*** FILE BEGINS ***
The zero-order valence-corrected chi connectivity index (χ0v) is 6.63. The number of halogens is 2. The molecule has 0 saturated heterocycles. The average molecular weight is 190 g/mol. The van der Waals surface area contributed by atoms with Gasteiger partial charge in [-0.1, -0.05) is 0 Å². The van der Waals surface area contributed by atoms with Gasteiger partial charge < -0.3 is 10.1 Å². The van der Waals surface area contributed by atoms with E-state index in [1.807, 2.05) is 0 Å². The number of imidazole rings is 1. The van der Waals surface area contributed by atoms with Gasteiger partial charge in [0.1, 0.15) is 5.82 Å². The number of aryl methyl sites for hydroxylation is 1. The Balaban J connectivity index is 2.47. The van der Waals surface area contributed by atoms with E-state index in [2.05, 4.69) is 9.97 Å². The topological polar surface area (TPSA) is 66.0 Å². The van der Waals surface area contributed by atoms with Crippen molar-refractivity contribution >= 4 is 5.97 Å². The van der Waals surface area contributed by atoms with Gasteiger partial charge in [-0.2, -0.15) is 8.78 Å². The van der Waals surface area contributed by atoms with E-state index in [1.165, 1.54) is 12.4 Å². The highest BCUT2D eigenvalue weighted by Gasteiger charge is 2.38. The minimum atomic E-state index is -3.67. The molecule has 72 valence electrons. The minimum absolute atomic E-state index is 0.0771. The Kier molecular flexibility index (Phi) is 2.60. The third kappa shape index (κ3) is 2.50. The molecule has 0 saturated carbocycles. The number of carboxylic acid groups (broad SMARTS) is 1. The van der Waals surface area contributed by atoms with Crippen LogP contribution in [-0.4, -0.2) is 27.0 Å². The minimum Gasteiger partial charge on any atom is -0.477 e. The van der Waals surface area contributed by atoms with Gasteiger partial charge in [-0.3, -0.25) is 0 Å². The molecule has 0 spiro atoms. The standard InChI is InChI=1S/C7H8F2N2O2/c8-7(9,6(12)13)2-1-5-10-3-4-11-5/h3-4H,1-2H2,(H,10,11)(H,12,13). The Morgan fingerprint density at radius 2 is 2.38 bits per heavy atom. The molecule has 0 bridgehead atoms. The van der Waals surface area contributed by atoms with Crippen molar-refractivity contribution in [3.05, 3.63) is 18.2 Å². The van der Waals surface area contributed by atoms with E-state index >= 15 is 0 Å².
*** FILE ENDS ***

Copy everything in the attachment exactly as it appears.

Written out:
The zero-order valence-corrected chi connectivity index (χ0v) is 6.63. The number of halogens is 2. The molecule has 0 saturated heterocycles. The average molecular weight is 190 g/mol. The van der Waals surface area contributed by atoms with Gasteiger partial charge in [-0.1, -0.05) is 0 Å². The van der Waals surface area contributed by atoms with Gasteiger partial charge < -0.3 is 10.1 Å². The van der Waals surface area contributed by atoms with E-state index in [1.807, 2.05) is 0 Å². The number of imidazole rings is 1. The van der Waals surface area contributed by atoms with Gasteiger partial charge in [0.1, 0.15) is 5.82 Å². The number of aryl methyl sites for hydroxylation is 1. The Balaban J connectivity index is 2.47. The van der Waals surface area contributed by atoms with E-state index in [2.05, 4.69) is 9.97 Å². The topological polar surface area (TPSA) is 66.0 Å². The van der Waals surface area contributed by atoms with Crippen molar-refractivity contribution >= 4 is 5.97 Å². The van der Waals surface area contributed by atoms with Gasteiger partial charge in [-0.2, -0.15) is 8.78 Å². The van der Waals surface area contributed by atoms with E-state index in [1.165, 1.54) is 12.4 Å². The highest BCUT2D eigenvalue weighted by Gasteiger charge is 2.38. The minimum atomic E-state index is -3.67. The molecule has 72 valence electrons. The minimum absolute atomic E-state index is 0.0771. The Kier molecular flexibility index (Phi) is 2.60. The third kappa shape index (κ3) is 2.50. The molecule has 0 saturated carbocycles. The number of carboxylic acid groups (broad SMARTS) is 1. The van der Waals surface area contributed by atoms with Crippen LogP contribution in [-0.4, -0.2) is 27.0 Å². The minimum Gasteiger partial charge on any atom is -0.477 e. The van der Waals surface area contributed by atoms with Gasteiger partial charge in [-0.3, -0.25) is 0 Å². The molecule has 0 spiro atoms. The standard InChI is InChI=1S/C7H8F2N2O2/c8-7(9,6(12)13)2-1-5-10-3-4-11-5/h3-4H,1-2H2,(H,10,11)(H,12,13). The Morgan fingerprint density at radius 2 is 2.38 bits per heavy atom. The molecule has 0 bridgehead atoms. The van der Waals surface area contributed by atoms with Crippen molar-refractivity contribution in [3.05, 3.63) is 18.2 Å². The van der Waals surface area contributed by atoms with E-state index >= 15 is 0 Å².